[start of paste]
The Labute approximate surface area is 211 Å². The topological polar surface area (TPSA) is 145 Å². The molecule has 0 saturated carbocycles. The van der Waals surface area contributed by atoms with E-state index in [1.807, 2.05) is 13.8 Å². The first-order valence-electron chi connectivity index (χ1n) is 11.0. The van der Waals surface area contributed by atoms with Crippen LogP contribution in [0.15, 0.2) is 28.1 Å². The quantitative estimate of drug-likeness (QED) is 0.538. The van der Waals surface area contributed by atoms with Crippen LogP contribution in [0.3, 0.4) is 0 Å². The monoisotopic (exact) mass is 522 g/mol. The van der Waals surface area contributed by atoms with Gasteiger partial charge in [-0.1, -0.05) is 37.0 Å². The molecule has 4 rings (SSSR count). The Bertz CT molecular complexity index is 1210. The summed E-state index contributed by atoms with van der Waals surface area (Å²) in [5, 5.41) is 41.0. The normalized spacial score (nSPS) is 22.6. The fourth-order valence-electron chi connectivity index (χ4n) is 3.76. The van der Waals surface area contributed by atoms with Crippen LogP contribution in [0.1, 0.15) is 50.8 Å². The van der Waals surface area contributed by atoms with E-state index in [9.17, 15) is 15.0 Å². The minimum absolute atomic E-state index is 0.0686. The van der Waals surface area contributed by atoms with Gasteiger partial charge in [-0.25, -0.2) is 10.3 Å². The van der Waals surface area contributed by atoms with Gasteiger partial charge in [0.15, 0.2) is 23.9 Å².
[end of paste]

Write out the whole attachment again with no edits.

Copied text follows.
The Labute approximate surface area is 211 Å². The topological polar surface area (TPSA) is 145 Å². The molecule has 0 saturated carbocycles. The van der Waals surface area contributed by atoms with E-state index in [1.807, 2.05) is 13.8 Å². The first-order valence-electron chi connectivity index (χ1n) is 11.0. The van der Waals surface area contributed by atoms with Crippen LogP contribution in [0.15, 0.2) is 28.1 Å². The quantitative estimate of drug-likeness (QED) is 0.538. The van der Waals surface area contributed by atoms with Crippen LogP contribution in [0.3, 0.4) is 0 Å². The monoisotopic (exact) mass is 522 g/mol. The van der Waals surface area contributed by atoms with Gasteiger partial charge in [-0.1, -0.05) is 37.0 Å². The molecule has 4 rings (SSSR count). The Bertz CT molecular complexity index is 1210. The summed E-state index contributed by atoms with van der Waals surface area (Å²) in [5, 5.41) is 41.0. The normalized spacial score (nSPS) is 22.6. The fourth-order valence-electron chi connectivity index (χ4n) is 3.76. The van der Waals surface area contributed by atoms with Crippen LogP contribution in [0.1, 0.15) is 50.8 Å². The van der Waals surface area contributed by atoms with E-state index in [9.17, 15) is 15.0 Å². The minimum absolute atomic E-state index is 0.0686. The van der Waals surface area contributed by atoms with Gasteiger partial charge in [-0.25, -0.2) is 10.3 Å². The van der Waals surface area contributed by atoms with Gasteiger partial charge in [0.15, 0.2) is 23.9 Å².